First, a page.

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  • Writer's pictureDr Julien Drouart

German Army Memorial: A Surprising Innovation

Updated: Jun 21, 2023

The German army memorial is located in the middle of the government district.

The German Army Memorial serves as a testament to the country's military involvement on the international stage since reunification. Primarily, it is a sober and surprising tribute. Whether to visit or not is entirely optional.

Understanding the Chronology: The German Revival in 1990

Berlin, the Capital: What About the Ministries?

On June 20, 1991, the parliament passed a contentious discussion on the designation of the city that would become the capital of the Federal Republic of Germany. Berlin narrowly triumphed over Bonn and was set to become the hub of the ministries, the representations of the Länder, and thousands of federal state officials.

However, the eastward shift of the country's center of gravity sparked new geopolitical queries regarding diplomatic relations with Central European countries, and even more with the Soviet Union and Russia. Some strategic ministries, notably the Ministry of Defense, remained in Bonn.

In 1993, the German armed forces chose a secondary representation in the new capital, establishing their quarters in the buildings of the former Imperial Navy: the Bendlerblock. The location is significant as it was here that a group of German officers plotted an assassination attempt on Adolf Hitler in 1944.

A Tribute to Germany's Military Activity

Since then, Germany has consistently participated in large-scale military interventions on the international stage. The issue of paying tribute to soldiers who fell during operations in Kosovo, Afghanistan, and elsewhere began to arise gradually. This initiative is part of the national narrative that the country aims to convey. Moreover, it intends to provide families and comrades-in-arms with recognition and a space for remembrance. Thus, in 2009, a memorial was inaugurated in Berlin, the capital of reunified Germany, and not in Bonn, the original location of the ministry.

Sober Architecture in the Service of Intimacy

Nestled in the heart of the Tiergarten consular district, the memorial stands adjacent to the military parade grounds, situated behind the Bendlerblock. The memorial space consists of a 32-meter long, semi-open, reinforced concrete hall, freely accessible to visitors.

Gigantic bronze fixtures serving as wall cladding stylistically replicate thousands of military identity plates, typically worn around soldiers' necks for identification purposes. Perforations in the ochre metal, full and half moons, filter the external light, generating beautiful shadow effects and an unbroken connection between the individual and the group, the soldier and the army. A metal Book of Remembrance lists the names of the fallen by year.

The interior leads to a promontory overlooking the Room of Silence where the ochre color of the metal transitions to absolute black. A skylight illuminates the room, where the names of some 3,000 soldiers and civilians of the German Army who have died in service since the end of World War II are projected. In 2018, a documentation center on the history of the German armed forces and their current mission supplemented the memorial area.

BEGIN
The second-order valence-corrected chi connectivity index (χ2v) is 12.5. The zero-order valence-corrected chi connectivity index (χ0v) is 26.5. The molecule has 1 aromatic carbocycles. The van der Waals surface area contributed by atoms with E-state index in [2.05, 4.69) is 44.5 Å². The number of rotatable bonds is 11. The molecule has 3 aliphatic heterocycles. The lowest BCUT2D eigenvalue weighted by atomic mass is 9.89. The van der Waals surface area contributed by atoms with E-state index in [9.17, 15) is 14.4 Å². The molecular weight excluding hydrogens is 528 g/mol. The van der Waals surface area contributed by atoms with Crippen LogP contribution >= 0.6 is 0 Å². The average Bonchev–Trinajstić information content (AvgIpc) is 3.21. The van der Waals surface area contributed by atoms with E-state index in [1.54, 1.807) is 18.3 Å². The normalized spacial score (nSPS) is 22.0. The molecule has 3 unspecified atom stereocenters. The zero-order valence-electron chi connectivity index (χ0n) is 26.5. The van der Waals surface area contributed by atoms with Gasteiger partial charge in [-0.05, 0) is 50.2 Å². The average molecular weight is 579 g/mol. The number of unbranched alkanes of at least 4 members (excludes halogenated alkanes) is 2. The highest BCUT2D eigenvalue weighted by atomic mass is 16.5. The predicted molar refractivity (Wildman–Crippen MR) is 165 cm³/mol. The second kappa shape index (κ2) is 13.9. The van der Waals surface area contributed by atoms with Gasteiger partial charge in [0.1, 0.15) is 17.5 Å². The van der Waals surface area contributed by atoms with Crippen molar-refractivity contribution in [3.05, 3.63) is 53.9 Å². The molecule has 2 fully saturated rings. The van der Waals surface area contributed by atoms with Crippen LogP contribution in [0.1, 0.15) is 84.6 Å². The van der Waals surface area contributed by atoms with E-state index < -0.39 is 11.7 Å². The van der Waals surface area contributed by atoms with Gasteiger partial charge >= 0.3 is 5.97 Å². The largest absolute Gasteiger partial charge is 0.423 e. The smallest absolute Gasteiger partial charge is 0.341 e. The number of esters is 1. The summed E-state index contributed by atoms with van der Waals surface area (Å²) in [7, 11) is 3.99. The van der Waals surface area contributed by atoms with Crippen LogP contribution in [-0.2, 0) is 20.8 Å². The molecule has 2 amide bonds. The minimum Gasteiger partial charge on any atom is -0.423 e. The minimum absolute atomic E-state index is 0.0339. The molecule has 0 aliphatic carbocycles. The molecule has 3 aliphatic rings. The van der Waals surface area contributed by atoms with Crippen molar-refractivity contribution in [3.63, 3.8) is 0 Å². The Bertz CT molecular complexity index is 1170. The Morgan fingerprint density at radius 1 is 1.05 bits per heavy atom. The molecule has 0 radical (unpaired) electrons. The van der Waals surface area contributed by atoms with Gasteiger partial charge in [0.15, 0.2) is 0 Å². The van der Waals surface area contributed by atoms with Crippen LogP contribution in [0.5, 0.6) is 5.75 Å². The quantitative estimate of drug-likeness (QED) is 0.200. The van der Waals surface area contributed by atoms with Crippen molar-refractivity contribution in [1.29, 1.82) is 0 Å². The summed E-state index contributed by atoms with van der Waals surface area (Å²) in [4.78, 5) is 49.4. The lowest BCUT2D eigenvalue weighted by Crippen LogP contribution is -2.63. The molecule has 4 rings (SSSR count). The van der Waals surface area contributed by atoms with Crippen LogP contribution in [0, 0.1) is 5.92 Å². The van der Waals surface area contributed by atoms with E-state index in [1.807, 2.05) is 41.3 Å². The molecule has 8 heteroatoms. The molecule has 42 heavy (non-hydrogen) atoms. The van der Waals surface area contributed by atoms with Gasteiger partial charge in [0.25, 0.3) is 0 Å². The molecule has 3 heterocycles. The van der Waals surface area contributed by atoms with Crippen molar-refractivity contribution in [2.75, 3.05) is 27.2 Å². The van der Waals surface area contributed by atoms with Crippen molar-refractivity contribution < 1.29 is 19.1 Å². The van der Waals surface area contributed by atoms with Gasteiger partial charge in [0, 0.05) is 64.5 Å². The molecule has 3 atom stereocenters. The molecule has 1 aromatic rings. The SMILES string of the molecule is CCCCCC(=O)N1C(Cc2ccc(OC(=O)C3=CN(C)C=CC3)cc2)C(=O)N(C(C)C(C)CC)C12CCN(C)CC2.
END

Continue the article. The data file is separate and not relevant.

The Intersection of Politics, Ideology, and Humanity

Critics have numerous objections to the memorial, which is far from universally approved. Its off-centre location was the first point of contention. Shouldn't it have been situated opposite the Reichstag building, where the national parliament is housed? Such a placement would likely have distorted the original concept of paying individual rather than national tribute. The German Army Memorial, in this context, is not meant to replace a conventional war memorial, which would embody a completely different approach. In other words, it is the German Army, not the nation, that honors its fallen.

The absence of any historical context was another criticism: the dead are listed without stating their causes. However, this overlooks the fact that the memorial is not a military history museum, and it is the memory of the individual, or at the very least, the esprit de corps, that takes precedence over the historical event. Furthermore, the documentation center, albeit limited and ideologically oriented, partially fills this void.

Lastly, some critics lament that unlike traditional memorials and monuments to war victims, the names are not engraved in stone, metal, or wood but are briefly projected onto a wall. This suggests that the space dedicated to personal mourning is overshadowed by the institution. However, the memorial's design emphasizes the transience of life and the inevitability of death. Perhaps distinctively, the tribute rejects the cult of the immortal, eternal soldier.

Ultimately, the real question that should engage any visitor is: what personal, political, and ideological motivations would lead them to visit or not visit this memorial? The answer is personal.

Reasons to Visit

  • Transparency in architecture

  • Innovative design

  • Intimacy enhanced by natural light

Reasons to Skip

  • Limited visuals

  • Lack of informative signs

  • Inaccessibility

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